Generating more profit from your farm business

Page last updated: Tuesday, 18 September 2018 - 10:08am

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Finance costs

Is debt assisting or constraining profit growth?

Debt can only assist a business if the business can generate a higher profit, net of finance costs, than it could without the debt. Ideally, the business should be able to repay debt in 10-15 years.

Interest coverage ratio is a useful ratio to determine how easily a business can pay interest on outstanding debt. The interest coverage ratio is calculated by dividing the earnings before interest and taxes (EBIT) by the interest expenses of the same period:

Interest coverage ratio = EBIT / interest expense

A ratio under one means that the business is having problems generating enough cash flow to pay its interest expenses. In general terms, many farm business would want the ratio to be over three as this will most likely indicate the business is generating sufficient cash flow to pay interest, tax, make small debt repayments and fund personal expenses (drawings). Note that this assumes depreciation is reflective of machinery replacement costs over their useful life. Interest cover above four will often mean there may be cash flow available to upgrade or replace machinery and pay down debt faster.

Earnings volatility must also be considered in evaluation of the Interest Coverage Ratio. The higher the earnings volatility the higher the interest cover should be to ensure interest costs can be paid in the poor years. If the interest coverage ratio is above three it means that earnings (EBIT) can fall by two-thirds and interest can still be met assuming interest rates do not change. However, there would be no cash flow available to meet debt repayments, personal expenses or machinery upgrades.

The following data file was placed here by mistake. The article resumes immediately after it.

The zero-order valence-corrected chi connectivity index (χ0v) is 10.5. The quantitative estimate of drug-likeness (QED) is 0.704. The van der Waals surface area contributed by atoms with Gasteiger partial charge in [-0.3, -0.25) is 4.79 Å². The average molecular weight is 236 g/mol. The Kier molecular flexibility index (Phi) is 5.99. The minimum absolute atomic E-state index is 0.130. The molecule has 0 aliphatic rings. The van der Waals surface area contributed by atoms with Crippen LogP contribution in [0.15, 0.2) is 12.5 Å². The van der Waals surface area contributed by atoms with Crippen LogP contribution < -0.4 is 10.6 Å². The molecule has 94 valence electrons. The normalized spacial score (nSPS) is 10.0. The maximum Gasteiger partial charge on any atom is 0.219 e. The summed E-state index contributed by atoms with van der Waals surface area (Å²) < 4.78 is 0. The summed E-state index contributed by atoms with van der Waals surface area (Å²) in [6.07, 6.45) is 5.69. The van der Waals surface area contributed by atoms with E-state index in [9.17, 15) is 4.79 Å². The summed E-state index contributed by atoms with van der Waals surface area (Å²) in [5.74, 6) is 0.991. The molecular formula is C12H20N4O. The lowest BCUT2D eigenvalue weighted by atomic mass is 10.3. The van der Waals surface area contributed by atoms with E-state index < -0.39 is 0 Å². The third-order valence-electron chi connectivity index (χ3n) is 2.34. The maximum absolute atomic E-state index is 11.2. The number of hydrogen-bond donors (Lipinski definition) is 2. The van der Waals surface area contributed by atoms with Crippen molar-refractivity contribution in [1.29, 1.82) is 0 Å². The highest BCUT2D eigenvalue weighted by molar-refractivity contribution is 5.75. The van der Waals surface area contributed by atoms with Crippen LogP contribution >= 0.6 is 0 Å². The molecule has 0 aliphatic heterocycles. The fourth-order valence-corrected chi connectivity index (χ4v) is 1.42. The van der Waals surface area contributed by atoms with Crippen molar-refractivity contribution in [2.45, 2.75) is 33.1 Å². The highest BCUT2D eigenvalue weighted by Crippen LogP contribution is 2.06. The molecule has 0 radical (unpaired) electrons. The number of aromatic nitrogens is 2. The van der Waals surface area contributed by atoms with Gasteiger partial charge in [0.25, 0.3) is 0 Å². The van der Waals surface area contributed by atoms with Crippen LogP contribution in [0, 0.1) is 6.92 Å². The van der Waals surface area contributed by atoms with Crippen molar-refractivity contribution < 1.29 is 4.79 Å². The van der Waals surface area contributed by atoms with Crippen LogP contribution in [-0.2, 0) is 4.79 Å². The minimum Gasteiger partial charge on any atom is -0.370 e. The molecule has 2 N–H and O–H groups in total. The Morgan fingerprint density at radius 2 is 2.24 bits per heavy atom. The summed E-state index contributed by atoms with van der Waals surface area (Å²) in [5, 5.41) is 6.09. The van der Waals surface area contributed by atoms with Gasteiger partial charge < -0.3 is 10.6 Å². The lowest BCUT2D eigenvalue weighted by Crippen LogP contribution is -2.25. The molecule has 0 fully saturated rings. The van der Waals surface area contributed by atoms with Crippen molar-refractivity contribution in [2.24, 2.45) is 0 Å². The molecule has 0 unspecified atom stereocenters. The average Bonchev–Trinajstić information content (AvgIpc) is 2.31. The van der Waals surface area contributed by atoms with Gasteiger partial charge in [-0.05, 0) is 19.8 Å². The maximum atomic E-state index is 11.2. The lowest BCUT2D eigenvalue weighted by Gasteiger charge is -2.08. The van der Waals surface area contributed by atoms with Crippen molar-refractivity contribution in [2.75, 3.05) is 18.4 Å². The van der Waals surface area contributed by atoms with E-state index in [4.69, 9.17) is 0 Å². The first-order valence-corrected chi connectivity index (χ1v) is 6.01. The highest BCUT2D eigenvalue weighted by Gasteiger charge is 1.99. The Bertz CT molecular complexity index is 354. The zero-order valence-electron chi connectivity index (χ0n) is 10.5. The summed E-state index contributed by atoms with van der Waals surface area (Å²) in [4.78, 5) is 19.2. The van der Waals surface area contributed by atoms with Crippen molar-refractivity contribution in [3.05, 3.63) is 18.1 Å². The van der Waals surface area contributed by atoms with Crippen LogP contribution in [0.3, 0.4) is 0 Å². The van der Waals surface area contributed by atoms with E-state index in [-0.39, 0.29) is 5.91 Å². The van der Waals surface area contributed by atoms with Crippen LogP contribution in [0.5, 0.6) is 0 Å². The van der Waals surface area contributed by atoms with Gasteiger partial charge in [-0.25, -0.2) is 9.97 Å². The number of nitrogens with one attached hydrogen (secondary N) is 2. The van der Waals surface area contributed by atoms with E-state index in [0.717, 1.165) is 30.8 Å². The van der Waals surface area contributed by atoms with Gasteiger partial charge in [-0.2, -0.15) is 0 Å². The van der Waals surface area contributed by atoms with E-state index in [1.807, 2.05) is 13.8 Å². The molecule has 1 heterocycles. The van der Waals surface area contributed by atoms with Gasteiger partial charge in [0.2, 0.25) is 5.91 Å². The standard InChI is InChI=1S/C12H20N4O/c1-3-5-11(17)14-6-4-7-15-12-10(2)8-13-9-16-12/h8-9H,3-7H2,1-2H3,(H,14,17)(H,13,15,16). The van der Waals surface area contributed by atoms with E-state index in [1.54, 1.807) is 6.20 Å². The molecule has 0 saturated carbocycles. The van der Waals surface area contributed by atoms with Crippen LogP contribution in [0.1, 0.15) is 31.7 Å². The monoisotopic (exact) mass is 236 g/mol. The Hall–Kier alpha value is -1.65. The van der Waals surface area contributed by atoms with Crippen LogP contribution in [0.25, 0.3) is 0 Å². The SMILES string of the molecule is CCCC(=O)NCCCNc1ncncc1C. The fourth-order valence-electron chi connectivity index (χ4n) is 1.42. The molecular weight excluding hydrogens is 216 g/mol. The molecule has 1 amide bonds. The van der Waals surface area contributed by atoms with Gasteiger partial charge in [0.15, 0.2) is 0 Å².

Equity is the percentage of owned assets. It is calculated as total assets less total liabilities divided by total assets. The table below compares how variations in equity percentage can impact profit for a 2000ha farm business that has a total asset base of $7m and, on average, generates $250/ha in EBIT. This table shows that at 60% equity this farm would take approximately 21 years to repay the debt from after tax and drawings earnings. By comparison lifting equity to 70% increases net profit after tax and drawings (NPATD) by 23% and debt would be repaid within 13 years under the same interest and earnings assumptions.

Table 1 How varying equity levels impact net profit and debt term for a business generating $250 000 earnings before interest and tax (EBIT) at interest rates of 6%
% equity 60% 70% 80%
Debt per ha ($/ha) - property is 2000ha 1400 1050 700
EBIT ($/ha) 250 250 250
Less interest @ 6% ($/ha) 84 63 42
Less tax @ 30% ($/ha) 50 56 62
Less $100 000 drawings ($/ha) 50 50 50
Net profit after tax and drawings (NPATD) ($/ha) 66 81 96
EBIT interest cover (EBIT/interest @ 6%) 3.0 4.0 6.0
Approximate years to pay off debt from earnings after drawings and tax 21 13 7

The more debt laden the business, or lower the equity percentage, the more sensitive the profit is to changes in interest rates. The results in Table 2 highlight the sensitivity of profit to small changes in interest rates. The example in Table 2 shows that if equity is 60% an increase in interest rates from 6% to 7% results in profit after tax and drawings (NPATD) declining by 15%. If this same business had 80% equity the NPATD impact of the same rise in interest rates would be 5%.

Table 2 Impact of interest rates rising from 6% to 7% on profit and debt repayment for a business generating $250/ha earnings before interest and tax (EBIT)
% equity 60% 70% 80%